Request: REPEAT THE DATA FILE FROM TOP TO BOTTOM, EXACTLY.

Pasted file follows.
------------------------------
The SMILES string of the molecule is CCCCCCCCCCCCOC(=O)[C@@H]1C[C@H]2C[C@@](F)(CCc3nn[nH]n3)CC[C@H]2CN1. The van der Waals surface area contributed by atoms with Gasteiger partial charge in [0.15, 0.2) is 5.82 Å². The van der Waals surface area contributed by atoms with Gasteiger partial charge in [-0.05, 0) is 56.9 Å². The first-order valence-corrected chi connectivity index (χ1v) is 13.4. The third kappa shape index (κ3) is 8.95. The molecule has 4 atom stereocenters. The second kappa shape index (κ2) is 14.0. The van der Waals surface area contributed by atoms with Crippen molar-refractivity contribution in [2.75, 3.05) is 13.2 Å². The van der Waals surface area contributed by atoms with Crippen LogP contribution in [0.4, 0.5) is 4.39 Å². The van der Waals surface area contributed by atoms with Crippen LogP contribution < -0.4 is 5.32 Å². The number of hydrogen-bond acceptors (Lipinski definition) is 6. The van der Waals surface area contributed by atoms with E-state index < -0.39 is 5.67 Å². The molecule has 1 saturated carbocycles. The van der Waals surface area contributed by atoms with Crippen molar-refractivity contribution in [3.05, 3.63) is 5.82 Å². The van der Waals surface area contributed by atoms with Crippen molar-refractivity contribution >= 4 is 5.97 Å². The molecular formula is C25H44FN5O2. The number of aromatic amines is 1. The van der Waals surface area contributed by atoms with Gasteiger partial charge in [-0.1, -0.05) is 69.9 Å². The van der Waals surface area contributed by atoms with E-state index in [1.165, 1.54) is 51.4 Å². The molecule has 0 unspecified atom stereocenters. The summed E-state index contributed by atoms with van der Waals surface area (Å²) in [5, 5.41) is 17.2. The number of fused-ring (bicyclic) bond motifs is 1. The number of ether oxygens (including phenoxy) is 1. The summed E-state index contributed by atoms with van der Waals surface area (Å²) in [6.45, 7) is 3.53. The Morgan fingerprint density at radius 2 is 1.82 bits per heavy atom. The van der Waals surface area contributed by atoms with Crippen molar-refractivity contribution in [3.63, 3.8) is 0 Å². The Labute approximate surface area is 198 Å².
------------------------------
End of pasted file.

The SMILES string of the molecule is CCCCCCCCCCCCOC(=O)[C@@H]1C[C@H]2C[C@@](F)(CCc3nn[nH]n3)CC[C@H]2CN1. The van der Waals surface area contributed by atoms with Gasteiger partial charge in [0.15, 0.2) is 5.82 Å². The van der Waals surface area contributed by atoms with Gasteiger partial charge in [-0.05, 0) is 56.9 Å². The first-order valence-corrected chi connectivity index (χ1v) is 13.4. The third kappa shape index (κ3) is 8.95. The molecule has 4 atom stereocenters. The second kappa shape index (κ2) is 14.0. The van der Waals surface area contributed by atoms with Crippen molar-refractivity contribution in [2.75, 3.05) is 13.2 Å². The van der Waals surface area contributed by atoms with Crippen LogP contribution in [0.4, 0.5) is 4.39 Å². The van der Waals surface area contributed by atoms with Crippen LogP contribution < -0.4 is 5.32 Å². The number of hydrogen-bond acceptors (Lipinski definition) is 6. The van der Waals surface area contributed by atoms with E-state index < -0.39 is 5.67 Å². The molecule has 1 saturated carbocycles. The van der Waals surface area contributed by atoms with Crippen molar-refractivity contribution in [3.05, 3.63) is 5.82 Å². The van der Waals surface area contributed by atoms with Crippen molar-refractivity contribution >= 4 is 5.97 Å². The molecular formula is C25H44FN5O2. The number of aromatic amines is 1. The van der Waals surface area contributed by atoms with Gasteiger partial charge in [-0.1, -0.05) is 69.9 Å². The van der Waals surface area contributed by atoms with E-state index in [1.165, 1.54) is 51.4 Å². The molecule has 0 unspecified atom stereocenters. The summed E-state index contributed by atoms with van der Waals surface area (Å²) in [5, 5.41) is 17.2. The number of fused-ring (bicyclic) bond motifs is 1. The number of ether oxygens (including phenoxy) is 1. The summed E-state index contributed by atoms with van der Waals surface area (Å²) in [6.45, 7) is 3.53. The Morgan fingerprint density at radius 2 is 1.82 bits per heavy atom. The van der Waals surface area contributed by atoms with Crippen molar-refractivity contribution in [3.63, 3.8) is 0 Å². The Labute approximate surface area is 198 Å².